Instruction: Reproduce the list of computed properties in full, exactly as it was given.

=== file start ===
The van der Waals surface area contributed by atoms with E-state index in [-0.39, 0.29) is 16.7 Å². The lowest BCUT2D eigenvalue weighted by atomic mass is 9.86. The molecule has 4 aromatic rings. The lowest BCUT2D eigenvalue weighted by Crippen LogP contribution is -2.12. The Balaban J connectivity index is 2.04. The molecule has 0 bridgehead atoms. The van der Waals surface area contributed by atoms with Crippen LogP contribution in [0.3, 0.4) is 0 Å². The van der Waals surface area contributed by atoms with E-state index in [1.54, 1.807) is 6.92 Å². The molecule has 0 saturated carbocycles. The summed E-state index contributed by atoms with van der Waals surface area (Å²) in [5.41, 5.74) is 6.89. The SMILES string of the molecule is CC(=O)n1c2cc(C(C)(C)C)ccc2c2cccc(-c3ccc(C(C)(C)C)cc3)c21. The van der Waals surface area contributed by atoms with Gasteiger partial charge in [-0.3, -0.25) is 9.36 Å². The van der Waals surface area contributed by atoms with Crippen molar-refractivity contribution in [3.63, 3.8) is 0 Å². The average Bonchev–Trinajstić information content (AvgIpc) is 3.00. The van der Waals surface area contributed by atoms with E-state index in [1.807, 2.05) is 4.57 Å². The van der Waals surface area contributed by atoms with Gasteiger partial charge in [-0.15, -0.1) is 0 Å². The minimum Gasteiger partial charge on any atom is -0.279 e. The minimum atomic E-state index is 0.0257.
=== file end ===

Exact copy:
The van der Waals surface area contributed by atoms with E-state index in [-0.39, 0.29) is 16.7 Å². The lowest BCUT2D eigenvalue weighted by atomic mass is 9.86. The molecule has 4 aromatic rings. The lowest BCUT2D eigenvalue weighted by Crippen LogP contribution is -2.12. The Balaban J connectivity index is 2.04. The molecule has 0 bridgehead atoms. The van der Waals surface area contributed by atoms with Crippen LogP contribution in [0.3, 0.4) is 0 Å². The van der Waals surface area contributed by atoms with E-state index in [1.54, 1.807) is 6.92 Å². The molecule has 0 saturated carbocycles. The summed E-state index contributed by atoms with van der Waals surface area (Å²) in [5.41, 5.74) is 6.89. The SMILES string of the molecule is CC(=O)n1c2cc(C(C)(C)C)ccc2c2cccc(-c3ccc(C(C)(C)C)cc3)c21. The van der Waals surface area contributed by atoms with Gasteiger partial charge in [-0.3, -0.25) is 9.36 Å². The van der Waals surface area contributed by atoms with Crippen molar-refractivity contribution in [3.63, 3.8) is 0 Å². The average Bonchev–Trinajstić information content (AvgIpc) is 3.00. The van der Waals surface area contributed by atoms with E-state index in [1.807, 2.05) is 4.57 Å². The van der Waals surface area contributed by atoms with Gasteiger partial charge in [-0.15, -0.1) is 0 Å². The minimum Gasteiger partial charge on any atom is -0.279 e. The minimum atomic E-state index is 0.0257.